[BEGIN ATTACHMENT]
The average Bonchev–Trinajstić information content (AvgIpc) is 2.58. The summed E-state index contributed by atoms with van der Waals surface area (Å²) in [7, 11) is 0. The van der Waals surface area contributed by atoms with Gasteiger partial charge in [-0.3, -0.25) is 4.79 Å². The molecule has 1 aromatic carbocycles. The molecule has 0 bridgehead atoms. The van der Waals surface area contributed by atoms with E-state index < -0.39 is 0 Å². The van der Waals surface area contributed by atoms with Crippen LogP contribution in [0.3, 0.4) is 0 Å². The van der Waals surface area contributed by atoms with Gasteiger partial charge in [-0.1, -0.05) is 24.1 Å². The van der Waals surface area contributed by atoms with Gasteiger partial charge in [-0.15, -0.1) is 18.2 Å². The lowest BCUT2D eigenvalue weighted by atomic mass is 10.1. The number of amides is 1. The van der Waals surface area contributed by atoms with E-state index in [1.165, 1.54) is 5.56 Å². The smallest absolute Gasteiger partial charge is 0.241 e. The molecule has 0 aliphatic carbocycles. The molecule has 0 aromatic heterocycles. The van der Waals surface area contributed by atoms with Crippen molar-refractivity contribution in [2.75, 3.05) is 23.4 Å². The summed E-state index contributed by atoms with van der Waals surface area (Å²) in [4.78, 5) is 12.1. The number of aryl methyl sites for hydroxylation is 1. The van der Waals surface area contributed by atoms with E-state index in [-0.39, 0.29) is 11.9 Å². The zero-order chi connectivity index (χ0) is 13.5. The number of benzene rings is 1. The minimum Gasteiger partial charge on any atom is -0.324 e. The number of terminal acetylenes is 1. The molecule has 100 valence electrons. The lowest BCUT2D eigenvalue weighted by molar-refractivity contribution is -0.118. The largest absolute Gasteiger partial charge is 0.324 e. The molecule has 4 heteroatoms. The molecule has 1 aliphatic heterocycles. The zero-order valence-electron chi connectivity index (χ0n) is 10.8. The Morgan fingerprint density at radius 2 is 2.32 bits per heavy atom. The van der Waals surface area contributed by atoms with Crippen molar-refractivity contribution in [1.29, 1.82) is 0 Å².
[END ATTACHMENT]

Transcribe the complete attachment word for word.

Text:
The average Bonchev–Trinajstić information content (AvgIpc) is 2.58. The summed E-state index contributed by atoms with van der Waals surface area (Å²) in [7, 11) is 0. The van der Waals surface area contributed by atoms with Gasteiger partial charge in [-0.3, -0.25) is 4.79 Å². The molecule has 1 aromatic carbocycles. The molecule has 0 bridgehead atoms. The van der Waals surface area contributed by atoms with E-state index < -0.39 is 0 Å². The van der Waals surface area contributed by atoms with Crippen LogP contribution in [0.3, 0.4) is 0 Å². The van der Waals surface area contributed by atoms with Gasteiger partial charge in [-0.1, -0.05) is 24.1 Å². The van der Waals surface area contributed by atoms with Gasteiger partial charge in [-0.15, -0.1) is 18.2 Å². The lowest BCUT2D eigenvalue weighted by atomic mass is 10.1. The number of amides is 1. The van der Waals surface area contributed by atoms with E-state index in [1.165, 1.54) is 5.56 Å². The smallest absolute Gasteiger partial charge is 0.241 e. The molecule has 0 aliphatic carbocycles. The molecule has 0 aromatic heterocycles. The van der Waals surface area contributed by atoms with Crippen molar-refractivity contribution in [2.75, 3.05) is 23.4 Å². The summed E-state index contributed by atoms with van der Waals surface area (Å²) in [4.78, 5) is 12.1. The number of aryl methyl sites for hydroxylation is 1. The van der Waals surface area contributed by atoms with E-state index in [-0.39, 0.29) is 11.9 Å². The zero-order chi connectivity index (χ0) is 13.5. The number of benzene rings is 1. The minimum Gasteiger partial charge on any atom is -0.324 e. The number of terminal acetylenes is 1. The molecule has 100 valence electrons. The lowest BCUT2D eigenvalue weighted by molar-refractivity contribution is -0.118. The largest absolute Gasteiger partial charge is 0.324 e. The molecule has 4 heteroatoms. The molecule has 1 aliphatic heterocycles. The zero-order valence-electron chi connectivity index (χ0n) is 10.8. The Morgan fingerprint density at radius 2 is 2.32 bits per heavy atom. The van der Waals surface area contributed by atoms with Crippen molar-refractivity contribution in [1.29, 1.82) is 0 Å².